Update: America likes NZ and is following our trends (sorta)!
NZ stat graph
With thanks to colleagues on the staff for supply of links, read also these reflections:
a. For some hard work on the stats and perceptive comments, read and digest what Geoff Robson (a ministerial colleague here in Chch) has to say. One great comment is this:
"And remember, while there are plenty of nominals among the ‘Christian’ respondents, there is no such thing as a nominal when it comes to No Religion. When you tick that box, you mean it."
b. Mike Crudge (also a ministerial colleague in Chch) makes an excellent point in this analysis, that actual church attendance is a critical statistic as 'census' religiosity is measured. He gives a graph which implies that the peak of church attendance in NZ was in (a)
c. From the Dim-Post blog, a graph re the 'oddities' here.
Friday 13 December: new reflections from Bosco Peters here.
This picture tells an alarming story for the Anglican Church in Aotearoa New Zealand (but not Polynesia). With graph supplied by leading religious researcher in our country, Dr Peter Lineham, we see a sorry story via census figures of Anglican decline continuing without sign of leveling out. Worse, Anglicanism is aging here (as reported here). As Bosco Peters says, according to the graph, in two decades Anglicanism ceases to exist here!
The story for Protestant Christianity is also alarming as every indicator here shows decline for non-Catholic Christianity and continuing growth for the religion of None or No Religious Commitment.
As we head to our bicentenary year for celebrating the first preaching of the gospel on these shores, should we spend a year in sackcloth and ashes rather than in celebration?
Credit where credit is due: as this news seeps out today (e.g. here and here) all Christians should acknowledge the success of the Catholic Church as it becomes the largest denomination here.
Nevertheless, the NZ Catholic report notes that the Catholic figures above show a decline in the number of 'census Catholics'. 491,421 in 2013 is less than the number in the 2006 census, 508,812.
Further, the relative strength of the Catholic church does not much mitigate the continuing decline of Christian allegiance in this country. We were once 90% a Christian country, now we are a country which is less than 50% Christian. We are sliding further and further into some kind of secular and/or spiritual-but-not-religiously-committed country
To return to the Anglican tragedy unfolding before our eyes: get past no longer being the largest denomination and focus on simple numbers. In 2006 there were 554,925 census Anglicans. In 2013 there are only 459,771 census Anglicans. That by my maths is a decline of 17%.
As a correspondent has said to me this afternoon, the whole of our next General Synod should be devoted to asking ourselves how we arrest and turn around the decline in our church?
But it would not be worth asking ourselves that question if we do not take a long and careful look at why the Catholic situation is currently relatively stronger than the Anglican situation.
FURTHER REFLECTIONS or 'on further (slower) reflection, after writing the above in haste (and correcting some initial incorrect reading of the graph' about an hour after first publishing the post)!
(1) Anglicans certainly need to ask two related questions:
Q1: why is our rate of decline as steep as it is? (Wrong answer: that we are shedding our aged members (see here). That may be true as far as it goes, but it does not answer the question why we have not been drawing in new members, and why the aged members do not have more Anglican children and grandchildren willing to name themselves as Anglican in census returns)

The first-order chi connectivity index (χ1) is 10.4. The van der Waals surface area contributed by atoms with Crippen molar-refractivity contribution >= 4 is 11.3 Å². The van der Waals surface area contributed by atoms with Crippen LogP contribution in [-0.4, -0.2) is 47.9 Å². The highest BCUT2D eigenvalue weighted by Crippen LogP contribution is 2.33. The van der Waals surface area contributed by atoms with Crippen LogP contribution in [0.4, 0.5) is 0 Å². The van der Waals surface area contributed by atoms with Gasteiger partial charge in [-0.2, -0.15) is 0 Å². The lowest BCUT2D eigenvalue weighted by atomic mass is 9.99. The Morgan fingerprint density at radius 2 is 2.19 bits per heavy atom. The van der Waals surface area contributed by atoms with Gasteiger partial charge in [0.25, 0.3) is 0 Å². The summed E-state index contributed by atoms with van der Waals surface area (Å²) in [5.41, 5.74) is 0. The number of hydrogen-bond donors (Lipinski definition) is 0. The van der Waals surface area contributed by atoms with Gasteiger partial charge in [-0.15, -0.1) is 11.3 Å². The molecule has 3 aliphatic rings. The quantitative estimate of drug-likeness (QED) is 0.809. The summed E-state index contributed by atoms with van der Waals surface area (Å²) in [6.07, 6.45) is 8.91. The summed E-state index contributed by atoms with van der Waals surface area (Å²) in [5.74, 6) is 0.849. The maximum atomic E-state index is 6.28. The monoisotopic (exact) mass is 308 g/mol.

Q2: when we have many similarities to the Catholic church, why are their numbers (looking at the whole line) fairly steady compared to our decline? A comment below is worth noting, "As Stark and Finke have shown, churches that stand for something thrive, while those that equivocate tend to decline."
(2) All churches in these islands could do well to continue the reflections already begun with previous censuses on why Christianity as a whole is in decline. That question should be asked, in my view, alongside the question of why No Religion is on the rise. In one sense, if only our decline was matched by a corresponding rise in (say) Islam. Then we could more valiantly fight for Trinitarian doctrine (which we are quite good at). No. Our challenge (likely) is twofold:
(2.1) how do we communicate the relevance if not the eschatological urgency of faith to those comfortable with no faith?
(2.2) to those who understand themselves to be spiritual but indifferent to 'organised religion'(see, again, here), how do we communicate the blessings of fellowship and the advantages of corporate worship?
(3) Anecdotally (as mentioned in reports such as here) the decline in all churches is sharpest among second and higher generation Kiwis. That is, if we were to exclude (say) recently arrived Asian Catholics or South African Anglicans or Korean Presbyterians from the census figures, we could be in 'last one out turn off the light bulb' territory re active church participation. What specifically draws established Kiwis into dissociation with the churches of their forbears? (Possible answer, seriously: life is too good here. Who needs God when we have a working health service, long life expectancy, and heaven on earth at the beach, in the bush and on the mountains?)
(4) What can non-Catholic churches learn from the Catholic education system in our country? (In my view one of the significant reasons for the comparative strength of the Catholic church in this period of decline of Christian allegiance is the association between 'school and parish', forged via requirement for baptism in order to gain enrolment in a Catholic school. But that is only the start of the learning points ... Bosco Peters recently published pertinent reflections here.)